But that's all super specific to my particular Con Law professor. There are other professors for whom you really just need to know blackletter law (the rule established by the case's holding). There are other professors with other fixations. It just depends.

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mjb447
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Re: Meaning of "knowing more than just the law/case" for Exams?

Postby mjb447 » Fri Aug 25, 2017 5:19 pm

I take it to mean mostly that it's not enough to know "what was the rule that came out of X v. Y?" or "what case established the rule that ...?" You're going to be asked to apply that rule to a new hypothetical situation during an exam, which requires you to understand the reasons behind the rule and how far they extend (particularly, how far your professor thinks they extend), not just the rule itself.

I don't really want to engage with Marbury right now because I don't remember it well enough and it's pretty complicated, but, to take another example, Hadley v. Baxendale is a pretty well-known case stating that a party breaching a contract is liable for foreseeable damages arising from the breach. For purposes of a law school exam, it's not enough to know this rule or that it was laid out in Hadley. Instead, a prof will give you a situation where someone breaches a contract and ask you what damages are recoverable - you have to argue in your answer about the extent to which the rule should apply and what damages are "foreseeable," which means engaging with the reasoning and purposes behind the rule.

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PeanutsNJam
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Re: Meaning of "knowing more than just the law/case" for Exams?

Postby PeanutsNJam » Sat Aug 26, 2017 2:11 am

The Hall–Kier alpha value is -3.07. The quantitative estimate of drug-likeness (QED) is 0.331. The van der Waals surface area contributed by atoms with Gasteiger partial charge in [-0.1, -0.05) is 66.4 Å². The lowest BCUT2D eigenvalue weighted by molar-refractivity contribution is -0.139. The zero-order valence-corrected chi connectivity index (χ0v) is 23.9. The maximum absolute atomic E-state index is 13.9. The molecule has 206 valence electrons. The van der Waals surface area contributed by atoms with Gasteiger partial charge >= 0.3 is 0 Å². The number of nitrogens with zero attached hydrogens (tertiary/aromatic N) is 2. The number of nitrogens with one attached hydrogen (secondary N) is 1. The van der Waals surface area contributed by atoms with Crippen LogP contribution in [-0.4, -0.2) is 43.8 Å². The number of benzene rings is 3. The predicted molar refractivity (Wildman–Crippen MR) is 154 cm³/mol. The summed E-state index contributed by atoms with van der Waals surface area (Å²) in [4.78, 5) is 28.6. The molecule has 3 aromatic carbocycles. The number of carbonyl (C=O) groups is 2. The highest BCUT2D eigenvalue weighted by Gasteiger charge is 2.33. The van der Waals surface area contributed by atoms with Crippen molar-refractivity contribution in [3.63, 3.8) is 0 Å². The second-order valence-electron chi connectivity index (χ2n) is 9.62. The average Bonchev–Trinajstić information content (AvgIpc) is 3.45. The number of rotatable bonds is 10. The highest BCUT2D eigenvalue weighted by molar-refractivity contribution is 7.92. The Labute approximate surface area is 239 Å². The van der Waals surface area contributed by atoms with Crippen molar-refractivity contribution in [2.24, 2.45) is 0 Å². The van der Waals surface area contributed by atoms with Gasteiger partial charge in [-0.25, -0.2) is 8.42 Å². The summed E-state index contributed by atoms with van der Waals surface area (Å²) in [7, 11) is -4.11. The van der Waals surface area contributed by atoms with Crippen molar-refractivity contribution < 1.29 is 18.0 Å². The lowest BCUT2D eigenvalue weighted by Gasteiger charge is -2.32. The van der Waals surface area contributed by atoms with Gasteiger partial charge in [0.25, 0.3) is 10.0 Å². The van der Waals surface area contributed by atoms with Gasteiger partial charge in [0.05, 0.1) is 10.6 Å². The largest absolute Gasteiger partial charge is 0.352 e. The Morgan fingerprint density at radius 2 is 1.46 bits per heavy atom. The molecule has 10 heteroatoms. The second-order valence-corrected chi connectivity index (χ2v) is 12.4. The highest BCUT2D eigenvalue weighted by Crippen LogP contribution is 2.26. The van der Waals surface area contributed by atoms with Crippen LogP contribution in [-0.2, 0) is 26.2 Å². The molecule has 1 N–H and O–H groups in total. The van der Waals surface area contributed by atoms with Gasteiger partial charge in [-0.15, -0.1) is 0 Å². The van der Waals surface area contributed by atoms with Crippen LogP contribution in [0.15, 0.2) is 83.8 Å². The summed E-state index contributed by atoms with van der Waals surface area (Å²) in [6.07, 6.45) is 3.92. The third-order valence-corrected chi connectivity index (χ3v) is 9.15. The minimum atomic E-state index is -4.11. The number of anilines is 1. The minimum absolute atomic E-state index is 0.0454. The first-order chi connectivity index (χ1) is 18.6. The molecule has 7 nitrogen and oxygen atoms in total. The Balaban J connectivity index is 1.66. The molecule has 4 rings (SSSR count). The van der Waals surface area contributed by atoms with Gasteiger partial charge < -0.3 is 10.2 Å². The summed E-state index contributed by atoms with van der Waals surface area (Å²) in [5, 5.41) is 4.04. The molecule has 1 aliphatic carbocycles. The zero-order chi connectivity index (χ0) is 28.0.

It's not "knowing more than" the law/case. It's: "knowing the law/case isn't enough."

Con law is a bad example because, in other doctrinals, historical context is completely extraneous. Some con law professors might care about how the political climate during the Civil Rights era influenced key SCOTUS decisions--most won't. However, NO torts professor will give 2 shits about what the plaintiff's first name was in Palsgraf.

Knowing the law/case is like knowing how to nail two boards together, or knowing how deep a foundation to dig. You will have to build a house on the exam.

Also, argue BOTH SIDES. So many people don't, and they literally leave almost half the points on the table.

tizza58
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Re: Meaning of "knowing more than just the law/case" for Exams?

Postby tizza58 » Sat Aug 26, 2017 2:12 pm

Thanks for all the replies!
Does anyone have a link to a graded exam where it breaks down the answer and explains why it's good or not so good etc.?

cavalier1138
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Re: Meaning of "knowing more than just the law/case" for Exams?

Postby cavalier1138 » Sat Aug 26, 2017 3:23 pm

tizza58 wrote:Thanks for all the replies!
Does anyone have a link to a graded exam where it breaks down the answer and explains why it's good or not so good etc.?


No, and it wouldn't be useful for you if it wasn't graded by one of your professors. There is no universal formula for a good exam. Once you remember to cover BOTH SIDES of each issue, it's down to how you pick the issues to address and how you articulate BOTH SIDES. And that stuff is all going to be professor-specific.